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Articles on  lasik laser eye surgery               

Laser Eye Surgery: To Opt or Not to Opt
Mike Spencer

If you're suffering from diminished eyesight in any capacity, there's a whole parcel of feelings that go along with the possibilities of eventual loss of sight versus the risks of undergoing the treatments that are necessary to correct the problem.

When considering the delicate nature of the eye, many people make the decision to put off corrective treatment until the situation becomes dire - or is no longer able to be treated effectively.

Laser eye surgery - now quite common as a form of treatment for eye disorders - is one of the first options that many folks look toward when they've made the decision to pursue treatment and reclaim their ability to see clearly.

Weigh your options

While there are pros and cons involved in such a treatment plan, it's worthy of a thorough investigation before making such a weighty decision. There are a number of things that should be looked into, and you should feel comfortable with the information that you uncover before attempting to take such a leap.

Here then, are a few safety and risk factors that are involved in laser eye surgery that you may find helpful in your quest for information.

Which type of treatment is right for you?

There are two main types of laser eye surgery procedures that are currently available: Lasik and CustomCornea.

The difference between the two is that CustomCornea utilizes newer technologies to accomplish what Lasik surgery can provide and, in either case, there are safety risks that may be involved. These may include serious complications which may result in decreased or lost vision, and there are those who would not be considered as candidates for such a treatment.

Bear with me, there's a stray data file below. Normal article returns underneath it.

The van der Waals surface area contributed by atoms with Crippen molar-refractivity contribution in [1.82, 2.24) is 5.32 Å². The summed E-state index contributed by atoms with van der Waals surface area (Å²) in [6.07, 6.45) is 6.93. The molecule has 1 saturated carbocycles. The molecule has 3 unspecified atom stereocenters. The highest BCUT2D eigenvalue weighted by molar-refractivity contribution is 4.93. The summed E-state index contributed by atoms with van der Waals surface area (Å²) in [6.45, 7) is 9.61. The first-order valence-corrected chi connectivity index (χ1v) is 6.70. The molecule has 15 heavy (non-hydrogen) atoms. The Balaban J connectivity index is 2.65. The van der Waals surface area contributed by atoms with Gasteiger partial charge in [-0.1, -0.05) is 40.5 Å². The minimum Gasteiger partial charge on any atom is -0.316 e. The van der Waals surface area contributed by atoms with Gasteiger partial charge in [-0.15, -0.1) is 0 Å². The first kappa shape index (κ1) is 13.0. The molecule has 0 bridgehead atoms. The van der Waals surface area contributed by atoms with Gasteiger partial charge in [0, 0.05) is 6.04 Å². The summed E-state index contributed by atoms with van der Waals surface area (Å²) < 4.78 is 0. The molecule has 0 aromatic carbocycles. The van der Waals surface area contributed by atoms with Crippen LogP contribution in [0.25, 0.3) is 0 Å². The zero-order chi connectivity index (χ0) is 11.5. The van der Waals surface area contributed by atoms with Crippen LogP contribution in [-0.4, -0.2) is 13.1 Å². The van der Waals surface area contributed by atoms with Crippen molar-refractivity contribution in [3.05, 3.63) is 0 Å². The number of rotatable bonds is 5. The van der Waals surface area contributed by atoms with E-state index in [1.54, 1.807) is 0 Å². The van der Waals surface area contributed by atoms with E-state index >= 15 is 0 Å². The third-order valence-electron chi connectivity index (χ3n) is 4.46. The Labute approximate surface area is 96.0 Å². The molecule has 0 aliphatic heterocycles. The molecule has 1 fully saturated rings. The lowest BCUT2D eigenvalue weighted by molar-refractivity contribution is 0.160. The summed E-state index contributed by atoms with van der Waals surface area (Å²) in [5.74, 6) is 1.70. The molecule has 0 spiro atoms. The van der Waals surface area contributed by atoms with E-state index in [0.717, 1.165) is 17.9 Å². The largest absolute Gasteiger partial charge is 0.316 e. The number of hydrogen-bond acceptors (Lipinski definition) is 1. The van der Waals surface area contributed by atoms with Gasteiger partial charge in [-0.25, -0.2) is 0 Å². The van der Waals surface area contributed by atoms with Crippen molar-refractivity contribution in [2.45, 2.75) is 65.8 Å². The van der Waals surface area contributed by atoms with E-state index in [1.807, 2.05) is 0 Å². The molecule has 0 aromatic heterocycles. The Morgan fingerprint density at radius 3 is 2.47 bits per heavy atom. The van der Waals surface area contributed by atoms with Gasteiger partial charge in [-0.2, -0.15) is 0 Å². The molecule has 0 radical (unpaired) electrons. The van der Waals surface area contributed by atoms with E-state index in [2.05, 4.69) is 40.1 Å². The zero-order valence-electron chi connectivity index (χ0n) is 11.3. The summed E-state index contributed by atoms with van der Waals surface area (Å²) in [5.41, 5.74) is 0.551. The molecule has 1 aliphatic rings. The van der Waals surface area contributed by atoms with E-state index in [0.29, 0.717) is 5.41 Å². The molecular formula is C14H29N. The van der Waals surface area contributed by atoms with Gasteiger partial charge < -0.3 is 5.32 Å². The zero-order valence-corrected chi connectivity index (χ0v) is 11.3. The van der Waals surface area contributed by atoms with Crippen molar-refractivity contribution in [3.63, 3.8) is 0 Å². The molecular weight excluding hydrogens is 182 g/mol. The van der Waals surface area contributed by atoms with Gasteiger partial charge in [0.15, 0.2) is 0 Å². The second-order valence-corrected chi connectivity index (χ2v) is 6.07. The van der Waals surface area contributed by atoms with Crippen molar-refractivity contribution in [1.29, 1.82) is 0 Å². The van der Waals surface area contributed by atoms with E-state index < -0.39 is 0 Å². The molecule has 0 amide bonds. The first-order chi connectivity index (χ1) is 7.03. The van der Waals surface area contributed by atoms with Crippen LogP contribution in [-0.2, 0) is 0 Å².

Included among those are:

individuals who are pregnant or nursing

under the age of 21

suffering from Herpes Simplex

currently taking medication that may interfere with the body's ability to heal

suffering from severe allergies or diseases

or have a corneal infection or scarring.

Also listed among those who are not considered for laser eye surgery are those who have had previous eye surgery, those who have inflammation of the eye or eyelids accompanied by crusting of the eyelashes, suffer from unstable refractive problems, currently take medication that causes them to suffer ocular side effects, those with Keratonconus, glaucoma or high blood pressure in the eye region, corneal injury, and those who are taking sumatriptan for migraine relief.

Some of the risks

Among the more specific risks that are associated with laser eye surgery are:

lost vision

reduced low-light vision



increased need for reading glasses and severe dry-eye syndrome.

It's best to discuss these risks with your physician before committing yourself to having this procedure performed, since there will be no way to reclaim diminished or lost sight when it comes about as the result of laser eye surgery.

One other consideration that you'll have to pay careful attention to is the reputation and success rate of the doctor who will be performing the surgery. He or she should be licensed in the area of laser eye surgery and care, and be able to offer an impressive success rate.

If possible, check with other people who may have undergone this procedure with that particular doctor before making that final decision, in order to get their impression of both the treatment and the doctor, as well as an accounting of their experiences after opting to have laser eye surgery.

Copyright 2005 Octocat Ltd

Mike Spencer reviews reviews leading, and sometimes controversial, approaches to improving and protecting our health. Here he looks at the pros and cons of LASIK eye surgery and whether it can offer any real benefits to improved vision.

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